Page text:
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Sie haben meine Brieftasche.

This sentence has 2 different meanings -

They have my wallet.


You have my wallet.

How can I know which is intended?

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Context. Neither in English nor German you can know whether "You have my wallet" addresses one person or multiple – Tobias Kienzler Aug 18 '13 at 13:42
In English you will say They have my wallet for plural. – mjosh Aug 18 '13 at 14:06
In Englisg, 'you' can be plural, equivalent to German 'ihr'. As in German, it is the context that matters. – Ursula Aug 19 '13 at 6:11
up vote 14 down vote accepted

In that sentence it is not possible to differentiate the meaning of Sie. You need either a context or the possibility to see if Sie is capitalized because of the punctuation, or because of its meaning as "formal you". For instance:

— Haben Sie meine Brieftasche gesehen? Ich habe die verloren.
Möglichkeit A: Ja, sie haben Ihre Brieftasche. (they-meaning)
Möglichkeit B: Ja, Sie haben Ihre Brieftasche in den Händen. ("Formal you"-meaning; ok, it happens sometimes to me).

More logical:

— Haben Sie meinen Bleistift gesehen?
Möglichkeit A: Ja, sie haben Ihren Bleistift. (they-meaning)
Möglichkeit B: Ja, Sie haben Ihren Bleistift hinterm Ohr. ("Formal you"-meaning).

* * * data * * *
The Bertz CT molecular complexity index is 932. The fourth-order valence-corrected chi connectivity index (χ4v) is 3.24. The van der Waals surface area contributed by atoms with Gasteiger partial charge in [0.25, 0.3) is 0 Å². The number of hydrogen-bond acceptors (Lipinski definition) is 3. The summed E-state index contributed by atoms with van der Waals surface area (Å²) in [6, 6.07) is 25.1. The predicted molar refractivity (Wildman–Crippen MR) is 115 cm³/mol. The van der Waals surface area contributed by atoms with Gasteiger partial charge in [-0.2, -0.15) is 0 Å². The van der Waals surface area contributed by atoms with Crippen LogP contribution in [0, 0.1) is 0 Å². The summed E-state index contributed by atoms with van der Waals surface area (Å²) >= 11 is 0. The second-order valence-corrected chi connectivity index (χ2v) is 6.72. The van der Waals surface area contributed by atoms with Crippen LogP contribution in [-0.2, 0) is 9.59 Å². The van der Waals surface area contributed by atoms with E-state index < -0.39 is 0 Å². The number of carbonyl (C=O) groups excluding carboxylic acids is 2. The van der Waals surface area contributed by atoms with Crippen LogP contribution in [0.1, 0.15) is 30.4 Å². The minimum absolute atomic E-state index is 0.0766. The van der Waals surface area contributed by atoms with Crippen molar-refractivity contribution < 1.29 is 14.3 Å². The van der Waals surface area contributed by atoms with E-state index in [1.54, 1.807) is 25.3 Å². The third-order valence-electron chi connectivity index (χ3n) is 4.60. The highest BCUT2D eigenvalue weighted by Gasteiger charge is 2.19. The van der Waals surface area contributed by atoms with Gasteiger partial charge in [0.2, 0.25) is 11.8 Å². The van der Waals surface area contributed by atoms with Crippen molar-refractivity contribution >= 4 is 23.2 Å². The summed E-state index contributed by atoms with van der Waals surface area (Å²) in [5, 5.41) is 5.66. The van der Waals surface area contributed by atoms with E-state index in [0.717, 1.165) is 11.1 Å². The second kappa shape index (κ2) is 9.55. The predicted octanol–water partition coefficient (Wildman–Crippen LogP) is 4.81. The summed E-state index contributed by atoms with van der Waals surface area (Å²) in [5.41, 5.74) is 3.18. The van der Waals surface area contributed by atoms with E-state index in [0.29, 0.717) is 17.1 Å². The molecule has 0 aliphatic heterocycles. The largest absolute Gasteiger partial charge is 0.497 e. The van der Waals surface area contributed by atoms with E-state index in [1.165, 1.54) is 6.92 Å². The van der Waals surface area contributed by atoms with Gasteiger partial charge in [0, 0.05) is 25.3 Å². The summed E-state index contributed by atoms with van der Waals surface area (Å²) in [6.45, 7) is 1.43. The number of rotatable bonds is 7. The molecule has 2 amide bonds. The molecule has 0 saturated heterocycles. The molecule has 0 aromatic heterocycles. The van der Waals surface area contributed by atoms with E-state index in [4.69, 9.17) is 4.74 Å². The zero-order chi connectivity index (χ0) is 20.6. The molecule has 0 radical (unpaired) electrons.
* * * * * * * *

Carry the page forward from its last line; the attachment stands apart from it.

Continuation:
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Note that capitalization is not reliable. Unbelievably many Germans, even print journalists, get it wrong. – chirlu Aug 18 '13 at 9:09
plus with the introduction of the new german orthography several years ago, even the "formal you"-meaning is by default non-capitalized "but may optionally be capitalized"... so you will need the context in order to determine the meaning – Ingo Aug 18 '13 at 10:55
@Ingo: That's wrong; you are confusing Sie and du. For the situation regarding du, see (in German) or (in English). This question here is about Sie and sie, where the capitalization is, in theory, always unambiguously defined and you never have a choice. – chirlu Aug 18 '13 at 11:25

That depends on the context. If you talk to someone (single person or sometimes multiple persons, but the informal "ihr" is more common here) it means "you", if you are talking about some people (multiple persons) it means "they".

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Oh, I forgot the capitalization c.p. and chirlu mentioned. I didn't think about written words. – rimrul Aug 18 '13 at 10:29

If you say "They have my wallet." in English, then you can also say "Die haben meine Brieftasche." And then it is obvious again. Otherwise you need to go by context.
If no context is given, you have to ask whom do you mean? Answer: "The ... took my wallet."

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